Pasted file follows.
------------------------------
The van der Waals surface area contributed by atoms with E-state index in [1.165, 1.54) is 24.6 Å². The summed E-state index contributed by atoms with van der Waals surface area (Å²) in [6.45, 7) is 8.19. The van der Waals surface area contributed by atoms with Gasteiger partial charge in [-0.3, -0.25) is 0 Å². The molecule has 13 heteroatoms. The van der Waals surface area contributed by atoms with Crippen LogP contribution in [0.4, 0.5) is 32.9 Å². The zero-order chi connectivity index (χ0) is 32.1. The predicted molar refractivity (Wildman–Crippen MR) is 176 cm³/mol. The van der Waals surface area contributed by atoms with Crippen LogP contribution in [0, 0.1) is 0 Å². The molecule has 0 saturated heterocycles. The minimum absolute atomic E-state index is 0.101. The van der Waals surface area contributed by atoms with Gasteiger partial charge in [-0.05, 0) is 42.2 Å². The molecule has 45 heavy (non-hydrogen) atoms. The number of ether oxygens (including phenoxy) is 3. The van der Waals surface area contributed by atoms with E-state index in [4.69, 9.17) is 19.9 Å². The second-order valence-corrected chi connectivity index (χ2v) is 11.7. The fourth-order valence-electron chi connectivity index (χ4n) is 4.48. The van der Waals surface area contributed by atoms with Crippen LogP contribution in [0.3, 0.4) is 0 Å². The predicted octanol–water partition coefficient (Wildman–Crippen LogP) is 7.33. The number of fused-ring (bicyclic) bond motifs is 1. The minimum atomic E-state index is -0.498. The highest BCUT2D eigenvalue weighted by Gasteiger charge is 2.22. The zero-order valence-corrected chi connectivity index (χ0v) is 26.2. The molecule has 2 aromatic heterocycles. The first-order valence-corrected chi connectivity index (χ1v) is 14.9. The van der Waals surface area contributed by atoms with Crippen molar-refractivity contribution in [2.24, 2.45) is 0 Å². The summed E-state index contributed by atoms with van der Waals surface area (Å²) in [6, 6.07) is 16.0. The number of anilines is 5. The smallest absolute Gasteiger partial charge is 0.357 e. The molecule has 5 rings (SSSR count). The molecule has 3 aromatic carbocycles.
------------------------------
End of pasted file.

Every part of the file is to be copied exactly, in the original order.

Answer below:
The van der Waals surface area contributed by atoms with E-state index in [1.165, 1.54) is 24.6 Å². The summed E-state index contributed by atoms with van der Waals surface area (Å²) in [6.45, 7) is 8.19. The van der Waals surface area contributed by atoms with Gasteiger partial charge in [-0.3, -0.25) is 0 Å². The molecule has 13 heteroatoms. The van der Waals surface area contributed by atoms with Crippen LogP contribution in [0.4, 0.5) is 32.9 Å². The zero-order chi connectivity index (χ0) is 32.1. The predicted molar refractivity (Wildman–Crippen MR) is 176 cm³/mol. The van der Waals surface area contributed by atoms with Crippen LogP contribution in [0, 0.1) is 0 Å². The molecule has 0 saturated heterocycles. The minimum absolute atomic E-state index is 0.101. The van der Waals surface area contributed by atoms with Gasteiger partial charge in [-0.05, 0) is 42.2 Å². The molecule has 45 heavy (non-hydrogen) atoms. The number of ether oxygens (including phenoxy) is 3. The van der Waals surface area contributed by atoms with E-state index in [4.69, 9.17) is 19.9 Å². The second-order valence-corrected chi connectivity index (χ2v) is 11.7. The fourth-order valence-electron chi connectivity index (χ4n) is 4.48. The van der Waals surface area contributed by atoms with Crippen LogP contribution in [0.3, 0.4) is 0 Å². The predicted octanol–water partition coefficient (Wildman–Crippen LogP) is 7.33. The number of fused-ring (bicyclic) bond motifs is 1. The minimum atomic E-state index is -0.498. The highest BCUT2D eigenvalue weighted by Gasteiger charge is 2.22. The zero-order valence-corrected chi connectivity index (χ0v) is 26.2. The molecule has 2 aromatic heterocycles. The first-order valence-corrected chi connectivity index (χ1v) is 14.9. The van der Waals surface area contributed by atoms with Crippen molar-refractivity contribution in [2.24, 2.45) is 0 Å². The summed E-state index contributed by atoms with van der Waals surface area (Å²) in [6, 6.07) is 16.0. The number of anilines is 5. The smallest absolute Gasteiger partial charge is 0.357 e. The molecule has 5 rings (SSSR count). The molecule has 3 aromatic carbocycles.